he still wore his disfigurement as a warning to all who even
questioned the power of the Manitou. He was also given
power to heal the sick, and to teach the children of men some
arts of medicine. Placed among the masks are a number of
rattles used in the dances and ceremonies, some of curiously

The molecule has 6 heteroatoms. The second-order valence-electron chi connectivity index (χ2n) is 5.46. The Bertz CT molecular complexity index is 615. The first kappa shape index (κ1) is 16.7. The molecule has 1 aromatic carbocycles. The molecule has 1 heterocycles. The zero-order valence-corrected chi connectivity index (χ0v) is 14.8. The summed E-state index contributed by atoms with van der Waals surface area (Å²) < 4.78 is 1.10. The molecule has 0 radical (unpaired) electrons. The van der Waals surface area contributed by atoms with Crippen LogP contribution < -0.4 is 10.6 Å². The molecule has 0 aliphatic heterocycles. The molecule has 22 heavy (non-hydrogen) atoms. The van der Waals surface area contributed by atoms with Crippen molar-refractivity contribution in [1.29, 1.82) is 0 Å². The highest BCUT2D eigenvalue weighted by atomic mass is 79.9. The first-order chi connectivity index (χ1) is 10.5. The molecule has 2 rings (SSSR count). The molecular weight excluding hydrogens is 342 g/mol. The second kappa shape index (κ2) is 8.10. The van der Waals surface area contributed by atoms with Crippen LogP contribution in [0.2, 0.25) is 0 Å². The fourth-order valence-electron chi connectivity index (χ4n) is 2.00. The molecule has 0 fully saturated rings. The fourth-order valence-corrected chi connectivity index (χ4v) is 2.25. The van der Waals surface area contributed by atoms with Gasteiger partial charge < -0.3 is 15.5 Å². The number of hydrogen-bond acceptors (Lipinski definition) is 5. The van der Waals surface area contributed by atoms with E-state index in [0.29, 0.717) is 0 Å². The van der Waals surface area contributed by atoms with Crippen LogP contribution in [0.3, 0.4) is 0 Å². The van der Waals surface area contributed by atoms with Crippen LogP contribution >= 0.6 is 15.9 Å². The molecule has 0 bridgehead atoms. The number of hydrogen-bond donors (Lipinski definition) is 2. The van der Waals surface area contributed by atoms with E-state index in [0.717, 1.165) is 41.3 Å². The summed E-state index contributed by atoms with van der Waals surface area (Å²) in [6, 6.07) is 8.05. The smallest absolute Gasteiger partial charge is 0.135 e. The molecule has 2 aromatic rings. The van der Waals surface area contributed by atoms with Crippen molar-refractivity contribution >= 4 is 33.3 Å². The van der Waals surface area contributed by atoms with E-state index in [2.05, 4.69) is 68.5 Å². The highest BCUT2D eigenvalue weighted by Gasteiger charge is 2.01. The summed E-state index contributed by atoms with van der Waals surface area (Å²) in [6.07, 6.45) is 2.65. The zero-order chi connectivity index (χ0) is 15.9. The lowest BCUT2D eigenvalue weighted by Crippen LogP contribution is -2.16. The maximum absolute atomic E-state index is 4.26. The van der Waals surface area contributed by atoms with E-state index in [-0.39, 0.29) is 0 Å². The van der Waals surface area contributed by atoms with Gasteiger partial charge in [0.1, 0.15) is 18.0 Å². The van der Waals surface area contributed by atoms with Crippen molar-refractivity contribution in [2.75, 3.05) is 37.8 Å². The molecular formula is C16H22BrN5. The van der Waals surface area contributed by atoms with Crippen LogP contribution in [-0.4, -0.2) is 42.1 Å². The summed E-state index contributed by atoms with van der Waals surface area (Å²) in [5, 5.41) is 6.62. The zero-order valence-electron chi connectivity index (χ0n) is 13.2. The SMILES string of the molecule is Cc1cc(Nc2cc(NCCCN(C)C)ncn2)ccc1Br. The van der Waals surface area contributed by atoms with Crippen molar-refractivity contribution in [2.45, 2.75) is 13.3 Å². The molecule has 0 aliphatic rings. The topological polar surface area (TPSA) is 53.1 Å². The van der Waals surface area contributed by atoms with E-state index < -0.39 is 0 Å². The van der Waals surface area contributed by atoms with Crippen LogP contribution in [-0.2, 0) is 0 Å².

fashioned gourds, others of cow horn and the entire shell of
the turtle, the outstretched neck being banded on either side
with stout withes of ash. Pebbles, placed within, give the re-
quired sound. Above a door is a wonderfully beautiful
wampum belt, three feet in length by four inches in width, of
solid wampum beads, made from the blue of the quahog